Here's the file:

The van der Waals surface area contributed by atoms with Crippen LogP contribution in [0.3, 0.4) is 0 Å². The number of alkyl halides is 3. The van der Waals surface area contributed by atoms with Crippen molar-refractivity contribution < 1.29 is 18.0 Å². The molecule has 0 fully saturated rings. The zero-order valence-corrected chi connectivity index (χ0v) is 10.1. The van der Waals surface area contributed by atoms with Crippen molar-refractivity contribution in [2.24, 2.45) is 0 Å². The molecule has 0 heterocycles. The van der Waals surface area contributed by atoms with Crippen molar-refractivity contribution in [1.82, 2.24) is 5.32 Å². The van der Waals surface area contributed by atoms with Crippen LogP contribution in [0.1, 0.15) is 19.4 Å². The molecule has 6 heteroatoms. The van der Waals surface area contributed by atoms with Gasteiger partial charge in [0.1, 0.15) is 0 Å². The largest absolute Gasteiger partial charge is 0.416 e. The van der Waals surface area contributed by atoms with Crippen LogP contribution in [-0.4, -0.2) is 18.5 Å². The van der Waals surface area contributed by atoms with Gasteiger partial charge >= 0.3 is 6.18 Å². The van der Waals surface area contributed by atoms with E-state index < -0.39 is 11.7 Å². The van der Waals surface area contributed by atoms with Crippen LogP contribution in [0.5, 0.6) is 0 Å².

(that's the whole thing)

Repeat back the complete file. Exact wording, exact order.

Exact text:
The van der Waals surface area contributed by atoms with Crippen LogP contribution in [0.3, 0.4) is 0 Å². The number of alkyl halides is 3. The van der Waals surface area contributed by atoms with Crippen molar-refractivity contribution < 1.29 is 18.0 Å². The molecule has 0 fully saturated rings. The zero-order valence-corrected chi connectivity index (χ0v) is 10.1. The van der Waals surface area contributed by atoms with Crippen molar-refractivity contribution in [2.24, 2.45) is 0 Å². The molecule has 0 heterocycles. The van der Waals surface area contributed by atoms with Crippen molar-refractivity contribution in [1.82, 2.24) is 5.32 Å². The van der Waals surface area contributed by atoms with Crippen LogP contribution in [0.1, 0.15) is 19.4 Å². The molecule has 6 heteroatoms. The van der Waals surface area contributed by atoms with Gasteiger partial charge in [0.1, 0.15) is 0 Å². The largest absolute Gasteiger partial charge is 0.416 e. The van der Waals surface area contributed by atoms with Crippen LogP contribution in [-0.4, -0.2) is 18.5 Å². The van der Waals surface area contributed by atoms with Gasteiger partial charge >= 0.3 is 6.18 Å². The van der Waals surface area contributed by atoms with E-state index < -0.39 is 11.7 Å². The van der Waals surface area contributed by atoms with Crippen LogP contribution in [0.5, 0.6) is 0 Å².